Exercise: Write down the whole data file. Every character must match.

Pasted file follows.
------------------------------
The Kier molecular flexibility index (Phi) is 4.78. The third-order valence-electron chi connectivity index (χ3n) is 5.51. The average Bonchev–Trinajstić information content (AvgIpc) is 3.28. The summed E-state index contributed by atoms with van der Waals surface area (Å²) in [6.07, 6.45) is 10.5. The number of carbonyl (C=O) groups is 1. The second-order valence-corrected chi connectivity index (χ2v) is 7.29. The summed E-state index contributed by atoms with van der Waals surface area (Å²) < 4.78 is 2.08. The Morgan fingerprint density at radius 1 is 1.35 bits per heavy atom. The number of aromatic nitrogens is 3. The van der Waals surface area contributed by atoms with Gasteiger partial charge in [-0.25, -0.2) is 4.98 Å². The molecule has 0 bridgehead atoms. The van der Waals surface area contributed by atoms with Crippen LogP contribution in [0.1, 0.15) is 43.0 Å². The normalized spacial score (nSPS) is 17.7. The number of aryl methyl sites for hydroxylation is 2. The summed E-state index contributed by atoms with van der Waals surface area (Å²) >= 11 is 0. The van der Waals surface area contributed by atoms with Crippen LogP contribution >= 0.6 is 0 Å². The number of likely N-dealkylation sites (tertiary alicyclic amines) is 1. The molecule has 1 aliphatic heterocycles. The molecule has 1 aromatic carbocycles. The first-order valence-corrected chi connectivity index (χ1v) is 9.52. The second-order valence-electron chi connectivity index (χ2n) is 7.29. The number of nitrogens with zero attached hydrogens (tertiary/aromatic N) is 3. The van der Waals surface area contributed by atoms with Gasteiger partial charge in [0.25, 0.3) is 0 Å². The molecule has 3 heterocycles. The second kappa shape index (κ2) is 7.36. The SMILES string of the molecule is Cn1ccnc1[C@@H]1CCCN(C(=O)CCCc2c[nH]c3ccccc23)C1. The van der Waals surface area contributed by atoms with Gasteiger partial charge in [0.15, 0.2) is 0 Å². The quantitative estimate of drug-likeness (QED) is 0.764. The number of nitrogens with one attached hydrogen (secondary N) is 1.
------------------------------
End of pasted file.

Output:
The Kier molecular flexibility index (Phi) is 4.78. The third-order valence-electron chi connectivity index (χ3n) is 5.51. The average Bonchev–Trinajstić information content (AvgIpc) is 3.28. The summed E-state index contributed by atoms with van der Waals surface area (Å²) in [6.07, 6.45) is 10.5. The number of carbonyl (C=O) groups is 1. The second-order valence-corrected chi connectivity index (χ2v) is 7.29. The summed E-state index contributed by atoms with van der Waals surface area (Å²) < 4.78 is 2.08. The Morgan fingerprint density at radius 1 is 1.35 bits per heavy atom. The number of aromatic nitrogens is 3. The van der Waals surface area contributed by atoms with Gasteiger partial charge in [-0.25, -0.2) is 4.98 Å². The molecule has 0 bridgehead atoms. The van der Waals surface area contributed by atoms with Crippen LogP contribution in [0.1, 0.15) is 43.0 Å². The normalized spacial score (nSPS) is 17.7. The number of aryl methyl sites for hydroxylation is 2. The summed E-state index contributed by atoms with van der Waals surface area (Å²) >= 11 is 0. The van der Waals surface area contributed by atoms with Crippen LogP contribution >= 0.6 is 0 Å². The number of likely N-dealkylation sites (tertiary alicyclic amines) is 1. The molecule has 1 aliphatic heterocycles. The molecule has 1 aromatic carbocycles. The first-order valence-corrected chi connectivity index (χ1v) is 9.52. The second-order valence-electron chi connectivity index (χ2n) is 7.29. The number of nitrogens with zero attached hydrogens (tertiary/aromatic N) is 3. The van der Waals surface area contributed by atoms with Gasteiger partial charge in [0.25, 0.3) is 0 Å². The molecule has 3 heterocycles. The second kappa shape index (κ2) is 7.36. The SMILES string of the molecule is Cn1ccnc1[C@@H]1CCCN(C(=O)CCCc2c[nH]c3ccccc23)C1. The van der Waals surface area contributed by atoms with Gasteiger partial charge in [0.15, 0.2) is 0 Å². The quantitative estimate of drug-likeness (QED) is 0.764. The number of nitrogens with one attached hydrogen (secondary N) is 1.